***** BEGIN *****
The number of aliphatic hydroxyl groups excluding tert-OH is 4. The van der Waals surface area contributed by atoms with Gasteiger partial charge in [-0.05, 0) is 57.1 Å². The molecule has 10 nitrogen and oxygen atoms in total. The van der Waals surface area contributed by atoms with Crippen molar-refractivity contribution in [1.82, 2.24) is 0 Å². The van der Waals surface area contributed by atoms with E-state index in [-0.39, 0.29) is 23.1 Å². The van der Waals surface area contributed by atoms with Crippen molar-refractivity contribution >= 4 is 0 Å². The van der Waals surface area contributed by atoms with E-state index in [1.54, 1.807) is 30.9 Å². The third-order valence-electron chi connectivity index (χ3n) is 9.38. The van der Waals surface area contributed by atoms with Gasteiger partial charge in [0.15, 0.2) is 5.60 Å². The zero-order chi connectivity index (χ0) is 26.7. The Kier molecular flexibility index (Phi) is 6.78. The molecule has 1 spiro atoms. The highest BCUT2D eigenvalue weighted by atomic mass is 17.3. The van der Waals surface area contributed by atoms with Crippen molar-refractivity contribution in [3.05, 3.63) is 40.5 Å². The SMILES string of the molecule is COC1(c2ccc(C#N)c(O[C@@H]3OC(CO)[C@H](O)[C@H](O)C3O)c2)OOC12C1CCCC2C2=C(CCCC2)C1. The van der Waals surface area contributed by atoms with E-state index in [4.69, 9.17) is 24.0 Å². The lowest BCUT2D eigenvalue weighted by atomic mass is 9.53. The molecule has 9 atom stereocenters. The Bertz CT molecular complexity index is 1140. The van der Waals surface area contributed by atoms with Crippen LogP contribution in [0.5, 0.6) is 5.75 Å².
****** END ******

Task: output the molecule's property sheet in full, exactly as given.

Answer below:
The number of aliphatic hydroxyl groups excluding tert-OH is 4. The van der Waals surface area contributed by atoms with Gasteiger partial charge in [-0.05, 0) is 57.1 Å². The molecule has 10 nitrogen and oxygen atoms in total. The van der Waals surface area contributed by atoms with Crippen molar-refractivity contribution in [1.82, 2.24) is 0 Å². The van der Waals surface area contributed by atoms with E-state index in [-0.39, 0.29) is 23.1 Å². The van der Waals surface area contributed by atoms with Crippen molar-refractivity contribution >= 4 is 0 Å². The van der Waals surface area contributed by atoms with E-state index in [1.54, 1.807) is 30.9 Å². The third-order valence-electron chi connectivity index (χ3n) is 9.38. The van der Waals surface area contributed by atoms with Gasteiger partial charge in [0.15, 0.2) is 5.60 Å². The zero-order chi connectivity index (χ0) is 26.7. The Kier molecular flexibility index (Phi) is 6.78. The molecule has 1 spiro atoms. The highest BCUT2D eigenvalue weighted by atomic mass is 17.3. The van der Waals surface area contributed by atoms with Crippen molar-refractivity contribution in [3.05, 3.63) is 40.5 Å². The SMILES string of the molecule is COC1(c2ccc(C#N)c(O[C@@H]3OC(CO)[C@H](O)[C@H](O)C3O)c2)OOC12C1CCCC2C2=C(CCCC2)C1. The van der Waals surface area contributed by atoms with E-state index in [4.69, 9.17) is 24.0 Å². The lowest BCUT2D eigenvalue weighted by atomic mass is 9.53. The molecule has 9 atom stereocenters. The Bertz CT molecular complexity index is 1140. The van der Waals surface area contributed by atoms with Crippen LogP contribution in [0.5, 0.6) is 5.75 Å².